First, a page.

3. New Approaches to Treating Breast and Ovarian Cancers Offer New Hope

New research released by the American Society of Clinical Oncology before its annual meeting and published in the New England Journal of Medicine showed that a drug initially approved for ovarian cancer also effectively reduces the risk of breast cancer recurrence or death among patients with the BRCA1 and BRCA2 genetic variants. The results may affect how some aggressive breast cancer is treated.

Another promising development emerged this month when researchers at the Dana-Farber Cancer Institute published data that suggests an antibiotic developed in the 1950s effectively kills tumor cells with damaged BRCA1 and BRCA2 genes. These genetic defects are commonly found in breast, ovarian, prostate and pancreatic cancers. The new findings, which need to be studied further in clinical trials, point to a potential new approach in hard-to-treat cancers.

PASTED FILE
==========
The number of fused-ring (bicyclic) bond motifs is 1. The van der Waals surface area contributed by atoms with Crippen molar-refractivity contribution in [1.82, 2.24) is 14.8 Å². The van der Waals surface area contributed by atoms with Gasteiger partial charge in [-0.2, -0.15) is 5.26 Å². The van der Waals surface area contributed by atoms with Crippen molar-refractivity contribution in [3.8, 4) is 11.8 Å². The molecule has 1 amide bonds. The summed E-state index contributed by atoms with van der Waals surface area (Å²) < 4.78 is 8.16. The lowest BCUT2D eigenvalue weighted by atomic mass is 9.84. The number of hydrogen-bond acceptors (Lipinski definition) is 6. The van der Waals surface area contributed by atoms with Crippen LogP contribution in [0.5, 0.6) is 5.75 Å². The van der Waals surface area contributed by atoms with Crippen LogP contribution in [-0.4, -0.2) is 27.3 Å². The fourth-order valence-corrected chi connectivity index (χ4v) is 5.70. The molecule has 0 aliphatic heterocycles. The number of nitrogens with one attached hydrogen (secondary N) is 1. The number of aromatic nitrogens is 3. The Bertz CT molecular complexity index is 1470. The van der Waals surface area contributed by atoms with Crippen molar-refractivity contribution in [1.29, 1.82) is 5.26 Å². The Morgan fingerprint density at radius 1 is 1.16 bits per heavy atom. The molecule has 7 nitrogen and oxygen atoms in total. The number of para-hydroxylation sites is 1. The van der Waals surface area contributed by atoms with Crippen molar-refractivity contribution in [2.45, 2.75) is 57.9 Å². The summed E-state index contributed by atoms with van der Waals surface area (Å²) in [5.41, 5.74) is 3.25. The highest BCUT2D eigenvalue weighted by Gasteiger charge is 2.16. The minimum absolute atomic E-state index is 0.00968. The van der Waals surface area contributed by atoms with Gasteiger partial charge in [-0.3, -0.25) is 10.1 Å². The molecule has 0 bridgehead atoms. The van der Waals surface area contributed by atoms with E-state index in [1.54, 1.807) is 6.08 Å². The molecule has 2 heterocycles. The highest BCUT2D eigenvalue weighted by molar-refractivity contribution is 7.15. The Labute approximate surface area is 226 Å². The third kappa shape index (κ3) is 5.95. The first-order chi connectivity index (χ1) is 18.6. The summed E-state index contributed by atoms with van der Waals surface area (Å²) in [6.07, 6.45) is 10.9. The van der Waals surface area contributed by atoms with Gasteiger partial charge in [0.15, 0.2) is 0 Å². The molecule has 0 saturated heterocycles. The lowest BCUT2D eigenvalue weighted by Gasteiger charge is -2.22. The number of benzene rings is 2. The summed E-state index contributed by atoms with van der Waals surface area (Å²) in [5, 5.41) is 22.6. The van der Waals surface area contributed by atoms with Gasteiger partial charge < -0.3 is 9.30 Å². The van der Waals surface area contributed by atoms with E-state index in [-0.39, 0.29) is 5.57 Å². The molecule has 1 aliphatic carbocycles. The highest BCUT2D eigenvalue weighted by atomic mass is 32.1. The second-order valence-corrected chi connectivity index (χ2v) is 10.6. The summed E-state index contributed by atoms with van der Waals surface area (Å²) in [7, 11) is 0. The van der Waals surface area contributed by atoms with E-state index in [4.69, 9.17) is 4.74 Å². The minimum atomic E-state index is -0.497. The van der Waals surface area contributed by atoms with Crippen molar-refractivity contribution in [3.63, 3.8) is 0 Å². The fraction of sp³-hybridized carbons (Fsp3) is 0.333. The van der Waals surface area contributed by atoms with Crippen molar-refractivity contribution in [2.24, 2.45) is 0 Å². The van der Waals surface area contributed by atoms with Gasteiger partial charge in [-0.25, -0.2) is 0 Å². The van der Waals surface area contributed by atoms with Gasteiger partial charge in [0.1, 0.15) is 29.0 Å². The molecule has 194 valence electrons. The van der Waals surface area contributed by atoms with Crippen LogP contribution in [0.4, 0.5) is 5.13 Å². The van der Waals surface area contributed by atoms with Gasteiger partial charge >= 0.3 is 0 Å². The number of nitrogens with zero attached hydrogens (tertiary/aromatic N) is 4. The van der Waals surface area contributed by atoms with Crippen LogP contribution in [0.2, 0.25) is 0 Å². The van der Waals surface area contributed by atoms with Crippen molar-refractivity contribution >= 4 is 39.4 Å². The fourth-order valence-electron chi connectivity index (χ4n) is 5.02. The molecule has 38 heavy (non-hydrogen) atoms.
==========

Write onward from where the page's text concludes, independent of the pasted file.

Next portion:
4. The Gender Gap Holds Back Innovations for Women’s Health

A new paper published this month in Science suggests the world is likely missing out on a lot of innovation aimed at improving women’s health. Women are more likely to create biomedical inventions that solve health problems for women and men are more likely to invent solutions for men. But since women hold just 16% of biomedical patents, the paper suggests that technological advancement for women’s health is likely suppressed as a result of gender disparities in the biomedical field. If women had patented inventions at the same rate as men between 1976 and 2010 (the period covered in the study), there likely would have been approximately 6,500 more inventions focused on women